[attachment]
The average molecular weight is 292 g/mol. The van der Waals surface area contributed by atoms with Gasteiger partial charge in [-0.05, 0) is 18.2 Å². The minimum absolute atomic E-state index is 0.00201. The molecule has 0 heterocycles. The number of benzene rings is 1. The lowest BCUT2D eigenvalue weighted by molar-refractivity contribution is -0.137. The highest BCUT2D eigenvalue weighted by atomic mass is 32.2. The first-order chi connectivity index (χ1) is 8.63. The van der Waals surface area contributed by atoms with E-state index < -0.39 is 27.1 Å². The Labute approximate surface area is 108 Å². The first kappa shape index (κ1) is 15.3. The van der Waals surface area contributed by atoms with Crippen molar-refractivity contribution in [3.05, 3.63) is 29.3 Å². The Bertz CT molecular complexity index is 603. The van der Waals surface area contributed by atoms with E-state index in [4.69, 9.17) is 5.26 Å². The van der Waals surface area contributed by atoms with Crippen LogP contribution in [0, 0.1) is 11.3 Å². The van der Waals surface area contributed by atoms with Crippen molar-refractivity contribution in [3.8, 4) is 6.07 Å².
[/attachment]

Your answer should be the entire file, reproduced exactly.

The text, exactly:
The average molecular weight is 292 g/mol. The van der Waals surface area contributed by atoms with Gasteiger partial charge in [-0.05, 0) is 18.2 Å². The minimum absolute atomic E-state index is 0.00201. The molecule has 0 heterocycles. The number of benzene rings is 1. The lowest BCUT2D eigenvalue weighted by molar-refractivity contribution is -0.137. The highest BCUT2D eigenvalue weighted by atomic mass is 32.2. The first-order chi connectivity index (χ1) is 8.63. The van der Waals surface area contributed by atoms with E-state index < -0.39 is 27.1 Å². The Labute approximate surface area is 108 Å². The first kappa shape index (κ1) is 15.3. The van der Waals surface area contributed by atoms with Crippen molar-refractivity contribution in [3.05, 3.63) is 29.3 Å². The Bertz CT molecular complexity index is 603. The van der Waals surface area contributed by atoms with E-state index in [4.69, 9.17) is 5.26 Å². The van der Waals surface area contributed by atoms with Crippen LogP contribution in [0, 0.1) is 11.3 Å². The van der Waals surface area contributed by atoms with Crippen molar-refractivity contribution in [3.8, 4) is 6.07 Å².